6 Fall Chores To Do Now in the Vegetable Garden
Labor Day has
come and gone. Big yellow buses are slowing traffic twice a day. But it’s not
time to give up on gardening and move on to watching football and waiting in a
Lazy-Boy for the maple leaves to turn red. Your gardens still need you. Let’s
look at the vegetable garden.
My Brussels sprout are the size of peas, very small for the time of year. But I know how to fix that. I just cut off the top cluster of leaves. That will prevent the plant from using its energy to get taller. Instead it will pump up the “sprouts” we love to eat into big, healthy veggies. And this year I steamed those tops I cut off, and they were tasty!
Remove top leaves of Brussels sprouts to get bigger sprouts
Pumpkins and winter squash need the knife, too. They will continue to elongate their stems, growing out of the garden and across the lawn. But a blossom starting now will have little chance of maturing into a potential Jack-O-Lantern. So nip off that vine and let the energy from the sun and the minerals from the roots go to the fruits that have some chance of success.
Most tomatoes are what we call “indeterminate”. That means they will continue to grow taller until they are killed by frost. Most Roma-type tomatoes (plum) are determinate, as are a few others used mainly for canning or growing in pots. They reach full size and then concentrate on producing one load of fruit that can be picked and canned. But Big Boys and most heirlooms will continue getting taller, which can be a problem.
I pick tomatoes even if they are not fully ripe sometimes, to prevent damage.
tomato plants 30 feet tall in commercial greenhouses. They grow up ropes that
can be lowered down for picking. But you probably are not equipped to deal with
tomato plants that are even 8 feet tall. So nip off the tips of tall branches.
If you haven’t been paying attention to your tomatoes for a few weeks, you might well have some fruit laden branches laying on the ground. These are much more susceptible to rot than fruit that is tied to a stake or cage. Lift the branches and tie them to the outside of the tomato cage. I recently was give some old panty hose that I cut into strips and used to tie up mine. It’s soft and stretchy, and does a great job. String is not perfect for the job as it can cut into the stems. Old bed sheets can be cut into strips for the job instead.
Cut off tips of branches now to keep the plants from flopping, and tie stray arms to cages or stakes.
Potatoes are reaching full size for many gardeners. I plant mine later than most (mid-June) and they still have nice green leaves that are turning sunshine, carbon dioxide and water into carbohydrates that will keep me plump all winter. But if yours have brown leaves, you can dig them now. Or you can steal a few by reaching under a plant or two and grabbing a spud for dinner, but leaving the plant itself undisturbed.
As with any plant that is susceptible to fungal diseases, I do not toss potato plants onto the compost pile. Squash, tomatoes and potatoes all fall into this category. I carefully dig all the plants (including leaves and roots) and put them on a brush pile I will burn this winter after snow falls. If you don’t have a burn pile, you can put them in household trash or create a separate pile in a far corner of your property. I do that to minimize fungal diseases next year.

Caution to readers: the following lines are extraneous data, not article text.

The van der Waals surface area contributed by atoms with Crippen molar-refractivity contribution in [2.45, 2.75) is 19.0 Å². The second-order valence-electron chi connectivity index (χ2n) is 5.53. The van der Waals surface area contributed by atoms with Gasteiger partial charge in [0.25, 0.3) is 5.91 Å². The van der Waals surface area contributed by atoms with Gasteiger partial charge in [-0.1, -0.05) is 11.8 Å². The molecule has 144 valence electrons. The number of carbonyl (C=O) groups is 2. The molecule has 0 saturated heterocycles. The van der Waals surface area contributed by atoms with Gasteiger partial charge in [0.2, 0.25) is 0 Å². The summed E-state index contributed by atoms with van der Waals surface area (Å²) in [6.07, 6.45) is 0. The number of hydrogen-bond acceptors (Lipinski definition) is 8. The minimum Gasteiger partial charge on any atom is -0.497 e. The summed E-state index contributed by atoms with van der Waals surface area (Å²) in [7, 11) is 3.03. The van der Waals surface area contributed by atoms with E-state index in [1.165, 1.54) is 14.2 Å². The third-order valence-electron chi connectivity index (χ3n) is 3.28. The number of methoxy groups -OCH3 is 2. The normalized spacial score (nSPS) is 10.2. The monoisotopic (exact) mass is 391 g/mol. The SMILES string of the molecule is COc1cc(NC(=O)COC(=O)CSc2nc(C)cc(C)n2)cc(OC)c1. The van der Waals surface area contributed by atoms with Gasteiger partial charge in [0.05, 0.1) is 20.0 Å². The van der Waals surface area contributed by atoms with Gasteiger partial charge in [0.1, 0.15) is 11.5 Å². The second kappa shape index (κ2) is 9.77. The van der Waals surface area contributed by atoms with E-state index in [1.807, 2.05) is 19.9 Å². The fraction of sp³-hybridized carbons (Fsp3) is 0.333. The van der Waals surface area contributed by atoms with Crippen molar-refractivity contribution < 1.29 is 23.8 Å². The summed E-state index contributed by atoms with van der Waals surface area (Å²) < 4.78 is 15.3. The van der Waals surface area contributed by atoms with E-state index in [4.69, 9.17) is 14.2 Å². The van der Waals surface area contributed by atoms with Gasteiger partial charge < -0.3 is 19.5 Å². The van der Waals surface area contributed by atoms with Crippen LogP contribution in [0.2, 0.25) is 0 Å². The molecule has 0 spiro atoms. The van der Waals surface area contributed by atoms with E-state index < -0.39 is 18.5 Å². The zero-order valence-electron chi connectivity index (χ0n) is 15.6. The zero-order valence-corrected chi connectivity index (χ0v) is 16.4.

This leek has 12 inches of useable stem once a few leaves have been pulled off.
ready to harvest, but can stay in the ground a few more weeks. I use leeks not
only for leek and potato soup, but also as a substitute for onions. And you
don’t have to just use the white part of leeks. Commercial growers hill soil
over the leeks as they grow, keeping a longer portion white than I do. But most
of the green part of the stem is good to use, too. I pick every other one now,
thinning them out, and leaving some to get even bigger.
My peppers are pathetic this year. I only planted a few, some Hungarian wax and a few sweet peppers. I got a few of the hot wax peppers early on, but the cool, rainy summer has not encouraged most plants to blossom and produce fruit.
By now my peppers must be scared that winter is coming and they have not produced enough seeds to keep their line of DNA alive. We had one night where the temperature went down to 33 degrees! That should have been a wake-up call. So I am hoping that they will bloom and produce some fruit during the hot Indian Summer days that are sure to come.
I am trying an experiment with my peppers this year. On Labor Day I dug up 2 Hungarian hot wax peppers and transplanted them into 8-inch pots. I used potting soil, not garden soil in the pots as it will stay fluffier than garden soil, which tends to compact in a pot. I am keeping them in the garden, but will carry them inside any time the temperature is predicted to go much below 50 degrees at night. Then I’ll carry them outside again in the morning, sort of like walking the dog. They are wind-pollinated, so being indoors will not be a problem. I’ll let you know if I get some peppers this way.
Transplanting a pepper
As a rabid, mad-dog gardener I never stop thinking about my garden. There is always something to try – which keeps me young.
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